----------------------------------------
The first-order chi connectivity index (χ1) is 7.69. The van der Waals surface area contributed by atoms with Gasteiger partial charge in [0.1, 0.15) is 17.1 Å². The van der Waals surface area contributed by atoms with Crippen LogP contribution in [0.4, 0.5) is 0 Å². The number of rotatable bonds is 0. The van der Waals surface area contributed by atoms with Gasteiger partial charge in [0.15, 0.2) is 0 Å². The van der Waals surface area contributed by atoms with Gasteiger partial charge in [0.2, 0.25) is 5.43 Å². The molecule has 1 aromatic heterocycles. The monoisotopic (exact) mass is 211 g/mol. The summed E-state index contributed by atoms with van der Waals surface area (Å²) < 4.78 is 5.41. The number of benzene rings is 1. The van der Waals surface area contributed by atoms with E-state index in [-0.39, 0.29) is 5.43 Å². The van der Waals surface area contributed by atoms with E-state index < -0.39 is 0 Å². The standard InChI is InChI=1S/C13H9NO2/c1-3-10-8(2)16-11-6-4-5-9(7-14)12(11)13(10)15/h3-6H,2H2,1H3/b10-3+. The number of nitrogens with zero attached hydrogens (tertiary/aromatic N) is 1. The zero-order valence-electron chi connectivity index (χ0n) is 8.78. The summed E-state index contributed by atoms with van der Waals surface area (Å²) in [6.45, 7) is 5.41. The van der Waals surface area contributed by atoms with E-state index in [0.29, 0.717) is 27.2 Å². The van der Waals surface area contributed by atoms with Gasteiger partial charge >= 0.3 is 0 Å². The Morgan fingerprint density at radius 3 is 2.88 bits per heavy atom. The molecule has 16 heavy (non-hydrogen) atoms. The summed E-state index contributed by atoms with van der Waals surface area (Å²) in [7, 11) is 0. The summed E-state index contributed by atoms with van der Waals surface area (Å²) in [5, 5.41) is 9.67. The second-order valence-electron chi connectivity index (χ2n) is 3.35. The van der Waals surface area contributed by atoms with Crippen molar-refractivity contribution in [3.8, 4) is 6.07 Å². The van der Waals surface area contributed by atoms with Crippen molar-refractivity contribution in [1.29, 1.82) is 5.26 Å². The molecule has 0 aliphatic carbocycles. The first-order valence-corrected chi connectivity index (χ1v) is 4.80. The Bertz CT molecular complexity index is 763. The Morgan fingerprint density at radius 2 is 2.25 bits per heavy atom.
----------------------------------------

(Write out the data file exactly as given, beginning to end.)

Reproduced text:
The first-order chi connectivity index (χ1) is 7.69. The van der Waals surface area contributed by atoms with Gasteiger partial charge in [0.1, 0.15) is 17.1 Å². The van der Waals surface area contributed by atoms with Crippen LogP contribution in [0.4, 0.5) is 0 Å². The number of rotatable bonds is 0. The van der Waals surface area contributed by atoms with Gasteiger partial charge in [0.15, 0.2) is 0 Å². The van der Waals surface area contributed by atoms with Gasteiger partial charge in [0.2, 0.25) is 5.43 Å². The molecule has 1 aromatic heterocycles. The monoisotopic (exact) mass is 211 g/mol. The summed E-state index contributed by atoms with van der Waals surface area (Å²) < 4.78 is 5.41. The number of benzene rings is 1. The van der Waals surface area contributed by atoms with E-state index in [-0.39, 0.29) is 5.43 Å². The van der Waals surface area contributed by atoms with E-state index < -0.39 is 0 Å². The standard InChI is InChI=1S/C13H9NO2/c1-3-10-8(2)16-11-6-4-5-9(7-14)12(11)13(10)15/h3-6H,2H2,1H3/b10-3+. The number of nitrogens with zero attached hydrogens (tertiary/aromatic N) is 1. The zero-order valence-electron chi connectivity index (χ0n) is 8.78. The summed E-state index contributed by atoms with van der Waals surface area (Å²) in [6.45, 7) is 5.41. The van der Waals surface area contributed by atoms with E-state index in [0.29, 0.717) is 27.2 Å². The van der Waals surface area contributed by atoms with Gasteiger partial charge >= 0.3 is 0 Å². The Morgan fingerprint density at radius 3 is 2.88 bits per heavy atom. The molecule has 16 heavy (non-hydrogen) atoms. The summed E-state index contributed by atoms with van der Waals surface area (Å²) in [7, 11) is 0. The summed E-state index contributed by atoms with van der Waals surface area (Å²) in [5, 5.41) is 9.67. The second-order valence-electron chi connectivity index (χ2n) is 3.35. The van der Waals surface area contributed by atoms with Crippen molar-refractivity contribution in [3.8, 4) is 6.07 Å². The van der Waals surface area contributed by atoms with Crippen molar-refractivity contribution in [1.29, 1.82) is 5.26 Å². The molecule has 0 aliphatic carbocycles. The first-order valence-corrected chi connectivity index (χ1v) is 4.80. The Bertz CT molecular complexity index is 763. The Morgan fingerprint density at radius 2 is 2.25 bits per heavy atom.